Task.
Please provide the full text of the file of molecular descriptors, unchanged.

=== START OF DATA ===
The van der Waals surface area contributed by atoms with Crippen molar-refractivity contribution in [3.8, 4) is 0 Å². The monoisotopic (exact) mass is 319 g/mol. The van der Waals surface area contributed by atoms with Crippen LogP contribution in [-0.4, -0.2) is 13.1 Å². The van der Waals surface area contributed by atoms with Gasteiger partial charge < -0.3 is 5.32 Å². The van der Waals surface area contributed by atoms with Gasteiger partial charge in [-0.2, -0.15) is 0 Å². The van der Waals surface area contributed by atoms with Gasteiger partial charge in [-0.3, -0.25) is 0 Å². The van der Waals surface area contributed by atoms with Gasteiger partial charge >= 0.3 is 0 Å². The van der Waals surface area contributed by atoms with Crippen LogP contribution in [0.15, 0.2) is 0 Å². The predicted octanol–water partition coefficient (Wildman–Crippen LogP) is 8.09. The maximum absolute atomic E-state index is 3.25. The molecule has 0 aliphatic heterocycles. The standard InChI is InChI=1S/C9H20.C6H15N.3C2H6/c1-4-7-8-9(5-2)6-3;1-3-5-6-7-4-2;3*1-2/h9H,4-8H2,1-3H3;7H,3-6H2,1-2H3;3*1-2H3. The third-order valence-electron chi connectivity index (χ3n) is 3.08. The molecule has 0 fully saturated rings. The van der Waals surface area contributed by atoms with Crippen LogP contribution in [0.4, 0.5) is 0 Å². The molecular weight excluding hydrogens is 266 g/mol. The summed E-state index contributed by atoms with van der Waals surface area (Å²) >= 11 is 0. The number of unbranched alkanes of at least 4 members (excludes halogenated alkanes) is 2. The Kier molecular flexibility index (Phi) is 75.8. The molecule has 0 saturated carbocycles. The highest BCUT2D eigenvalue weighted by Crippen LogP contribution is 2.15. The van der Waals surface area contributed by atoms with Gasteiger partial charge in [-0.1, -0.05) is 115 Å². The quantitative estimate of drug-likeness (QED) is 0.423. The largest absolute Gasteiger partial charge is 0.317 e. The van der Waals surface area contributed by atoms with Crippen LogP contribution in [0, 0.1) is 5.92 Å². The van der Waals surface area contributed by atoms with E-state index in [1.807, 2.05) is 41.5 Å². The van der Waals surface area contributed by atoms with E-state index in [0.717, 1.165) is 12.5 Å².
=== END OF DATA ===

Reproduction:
The van der Waals surface area contributed by atoms with Crippen molar-refractivity contribution in [3.8, 4) is 0 Å². The monoisotopic (exact) mass is 319 g/mol. The van der Waals surface area contributed by atoms with Crippen LogP contribution in [-0.4, -0.2) is 13.1 Å². The van der Waals surface area contributed by atoms with Gasteiger partial charge < -0.3 is 5.32 Å². The van der Waals surface area contributed by atoms with Gasteiger partial charge in [-0.2, -0.15) is 0 Å². The van der Waals surface area contributed by atoms with Gasteiger partial charge in [-0.3, -0.25) is 0 Å². The van der Waals surface area contributed by atoms with Gasteiger partial charge >= 0.3 is 0 Å². The van der Waals surface area contributed by atoms with Crippen LogP contribution in [0.15, 0.2) is 0 Å². The predicted octanol–water partition coefficient (Wildman–Crippen LogP) is 8.09. The maximum absolute atomic E-state index is 3.25. The molecule has 0 aliphatic heterocycles. The standard InChI is InChI=1S/C9H20.C6H15N.3C2H6/c1-4-7-8-9(5-2)6-3;1-3-5-6-7-4-2;3*1-2/h9H,4-8H2,1-3H3;7H,3-6H2,1-2H3;3*1-2H3. The third-order valence-electron chi connectivity index (χ3n) is 3.08. The molecule has 0 fully saturated rings. The van der Waals surface area contributed by atoms with Crippen LogP contribution in [0.4, 0.5) is 0 Å². The molecular weight excluding hydrogens is 266 g/mol. The summed E-state index contributed by atoms with van der Waals surface area (Å²) >= 11 is 0. The number of unbranched alkanes of at least 4 members (excludes halogenated alkanes) is 2. The Kier molecular flexibility index (Phi) is 75.8. The molecule has 0 saturated carbocycles. The highest BCUT2D eigenvalue weighted by Crippen LogP contribution is 2.15. The van der Waals surface area contributed by atoms with Gasteiger partial charge in [-0.1, -0.05) is 115 Å². The quantitative estimate of drug-likeness (QED) is 0.423. The largest absolute Gasteiger partial charge is 0.317 e. The van der Waals surface area contributed by atoms with Crippen LogP contribution in [0, 0.1) is 5.92 Å². The van der Waals surface area contributed by atoms with E-state index in [1.807, 2.05) is 41.5 Å². The van der Waals surface area contributed by atoms with E-state index in [0.717, 1.165) is 12.5 Å².